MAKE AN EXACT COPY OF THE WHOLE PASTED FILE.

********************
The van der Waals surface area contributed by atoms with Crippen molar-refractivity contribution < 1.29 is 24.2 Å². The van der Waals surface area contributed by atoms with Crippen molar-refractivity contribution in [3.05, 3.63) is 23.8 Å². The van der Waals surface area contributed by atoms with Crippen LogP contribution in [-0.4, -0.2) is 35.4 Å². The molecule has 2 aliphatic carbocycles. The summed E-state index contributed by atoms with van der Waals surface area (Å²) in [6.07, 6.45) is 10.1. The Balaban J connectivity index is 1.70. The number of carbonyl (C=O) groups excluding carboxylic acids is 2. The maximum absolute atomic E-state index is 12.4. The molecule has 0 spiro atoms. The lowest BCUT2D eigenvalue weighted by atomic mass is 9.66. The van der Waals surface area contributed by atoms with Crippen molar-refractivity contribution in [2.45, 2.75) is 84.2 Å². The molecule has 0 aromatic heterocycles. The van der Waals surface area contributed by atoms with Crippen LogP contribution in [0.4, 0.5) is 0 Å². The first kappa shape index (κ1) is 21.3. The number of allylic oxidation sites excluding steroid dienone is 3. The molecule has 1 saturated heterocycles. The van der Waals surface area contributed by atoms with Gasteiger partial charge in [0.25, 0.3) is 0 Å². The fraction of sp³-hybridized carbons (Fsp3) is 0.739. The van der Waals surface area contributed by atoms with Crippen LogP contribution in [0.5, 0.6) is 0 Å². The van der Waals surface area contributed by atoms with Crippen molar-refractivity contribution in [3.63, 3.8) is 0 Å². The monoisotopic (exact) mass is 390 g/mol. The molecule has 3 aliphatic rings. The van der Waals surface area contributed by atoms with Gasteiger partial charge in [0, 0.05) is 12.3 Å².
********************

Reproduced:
The van der Waals surface area contributed by atoms with Crippen molar-refractivity contribution < 1.29 is 24.2 Å². The van der Waals surface area contributed by atoms with Crippen molar-refractivity contribution in [3.05, 3.63) is 23.8 Å². The van der Waals surface area contributed by atoms with Crippen LogP contribution in [-0.4, -0.2) is 35.4 Å². The molecule has 2 aliphatic carbocycles. The summed E-state index contributed by atoms with van der Waals surface area (Å²) in [6.07, 6.45) is 10.1. The Balaban J connectivity index is 1.70. The number of carbonyl (C=O) groups excluding carboxylic acids is 2. The maximum absolute atomic E-state index is 12.4. The molecule has 0 spiro atoms. The lowest BCUT2D eigenvalue weighted by atomic mass is 9.66. The van der Waals surface area contributed by atoms with Crippen molar-refractivity contribution in [2.45, 2.75) is 84.2 Å². The molecule has 0 aromatic heterocycles. The van der Waals surface area contributed by atoms with Crippen LogP contribution in [0.4, 0.5) is 0 Å². The first kappa shape index (κ1) is 21.3. The number of allylic oxidation sites excluding steroid dienone is 3. The molecule has 1 saturated heterocycles. The van der Waals surface area contributed by atoms with Gasteiger partial charge in [0.25, 0.3) is 0 Å². The fraction of sp³-hybridized carbons (Fsp3) is 0.739. The van der Waals surface area contributed by atoms with Crippen LogP contribution in [0.5, 0.6) is 0 Å². The van der Waals surface area contributed by atoms with Crippen molar-refractivity contribution in [3.63, 3.8) is 0 Å². The monoisotopic (exact) mass is 390 g/mol. The molecule has 3 aliphatic rings. The van der Waals surface area contributed by atoms with Gasteiger partial charge in [0, 0.05) is 12.3 Å².